A dark form paused momentarily atop the wooden fence, then dropped silently into the garden. The man lay still for several minutes in the cover of a thick rhododendron bush; listening, eyes piercing the darkness that separated him from the detached house 30 yards in front.
He caught a movement, and held his breath, narrowing his eyes so that they wouldn’t reflect any light. The view changed as a healthy-looking ginger cat loped slowly towards him along the neatly-trimmed grass. It stopped a few feet away, surveying him with a quizzical look, then gave an obligatory ‘yow’ before disappearing through the hedge into the adjoining garden.
He waited. A sudden flash of lightning illuminated the scene, and he was glad that he had concealed himself well. A deafening explosion of thunder, immediately after, filled his head with the strobing images and cacophony of a jungle monsoon skirmish in a minor far-eastern state. Awful screams, faces distorted with the terror of the conflict, and the battering of the tropical rain. The heavens opened as he lay there, quivering. He shook himself together, cursing his momentary lapse.
Julian Stickington’s mission would soon be complete. He thought about the things he had done, the things he had seen. Fifteen years in ‘special forces’ had taken him to some of the world’s most dangerous ‘hotspots’: he had fought alongside some of the bravest men he had ever met. And killed some of the worst. He had been wounded several times, but they had patched him up, and he had gone back.
But his biggest relief was that he had got out of it mentally unscathed.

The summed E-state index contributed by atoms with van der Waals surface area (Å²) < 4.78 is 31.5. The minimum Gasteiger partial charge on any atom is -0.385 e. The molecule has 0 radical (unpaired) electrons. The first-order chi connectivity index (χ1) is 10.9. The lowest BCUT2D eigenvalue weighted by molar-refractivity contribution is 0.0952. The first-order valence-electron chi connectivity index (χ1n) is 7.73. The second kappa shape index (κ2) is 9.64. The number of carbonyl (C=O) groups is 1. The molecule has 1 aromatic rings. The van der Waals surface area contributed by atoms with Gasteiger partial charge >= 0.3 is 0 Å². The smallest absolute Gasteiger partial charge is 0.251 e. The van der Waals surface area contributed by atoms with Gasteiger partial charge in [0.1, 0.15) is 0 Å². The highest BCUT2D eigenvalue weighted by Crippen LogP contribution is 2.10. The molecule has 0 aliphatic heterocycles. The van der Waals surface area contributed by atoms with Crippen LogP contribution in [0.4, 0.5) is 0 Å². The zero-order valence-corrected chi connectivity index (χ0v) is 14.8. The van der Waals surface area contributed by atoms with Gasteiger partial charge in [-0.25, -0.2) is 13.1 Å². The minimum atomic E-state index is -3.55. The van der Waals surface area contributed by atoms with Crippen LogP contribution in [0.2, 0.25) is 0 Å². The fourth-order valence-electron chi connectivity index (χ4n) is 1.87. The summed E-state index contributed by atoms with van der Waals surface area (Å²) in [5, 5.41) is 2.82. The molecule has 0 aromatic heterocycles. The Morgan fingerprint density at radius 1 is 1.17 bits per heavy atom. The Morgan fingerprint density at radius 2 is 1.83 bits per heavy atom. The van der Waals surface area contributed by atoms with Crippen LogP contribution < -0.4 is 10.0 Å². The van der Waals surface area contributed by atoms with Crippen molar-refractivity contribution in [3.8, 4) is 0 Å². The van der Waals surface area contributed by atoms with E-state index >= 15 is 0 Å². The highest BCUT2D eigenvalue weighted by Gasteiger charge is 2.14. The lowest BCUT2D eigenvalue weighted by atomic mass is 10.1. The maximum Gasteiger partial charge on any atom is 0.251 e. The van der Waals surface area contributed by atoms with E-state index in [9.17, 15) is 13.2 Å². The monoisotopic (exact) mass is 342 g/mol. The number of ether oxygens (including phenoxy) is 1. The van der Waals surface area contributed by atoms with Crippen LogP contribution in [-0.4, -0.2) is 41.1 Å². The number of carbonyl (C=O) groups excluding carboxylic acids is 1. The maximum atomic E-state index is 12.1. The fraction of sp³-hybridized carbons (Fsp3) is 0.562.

Now he ‘flew a desk’, but he still had what it takes, and the urge to do it. He was nearly there, and would soon be reaping the rewards of his difficult journey.
The focus on his struggle against those dark forces brought to mind his useless brother Tarquin, a despicable, skiving bullshitter, who had never done a day’s work in his entire life, and had a forged degree certificate to prove it. Eco warrior. He imagined that ‘eek!’ and ‘oh!’ would be his reaction if he ever had to face any of the terrors that he himself had encountered. If he weren’t his brother, he felt he could easily disembowel him with this eight inches of cold steel.
Maybe when their parents had passed on.
Apart from the hammering rain, everything seemed quiet, so he fluently rose to a squat, and scanned all around before planning his route up the garden. He identified his cover points, and was soon standing behind a large chestnut tree, close to the house. It had been less obvious from the bottom of the garden, but he could make out a dim glow through the heavy drapes of the downstairs windows. He looked up at the first floor, and observed that everything was dark. The drainpipe was an old cast iron one, and appeared to be well-maintained, and securely fixed to the wall. The window right next to it was, conveniently, open.
Within a couple of minutes he was in a bedroom, letting his eyes accustom to the darkness. A chink of light along the bottom edge allowed him to locate the door to the landing, and he was soon standing behind it, his ear pressed to the cold wood, left hand gripping the handle. It was quiet. Quickly and silently, he opened the door, his eyes aiming for the light switch, and his hand following close behind to extinguish the light.
He stood silent, listening. The stairs were now dark, but he could discern a dim glow, and the sound of a television game show from below. He began slowly to descend the stairs, carefully placing his feet, ready to hold their weight should one of the treads creak. He made it to the bottom without a noise, and listened at the door whence the light and sound were coming. The tv was lower now, and he could hear a woman talking on the phone.
Stickington composed himself, slowly turned the door handle, and swung into the room. The woman looked up, surprised.
“Hello darling, did you have a good day at the office? I do wish you’d use the front door, like everybody else!”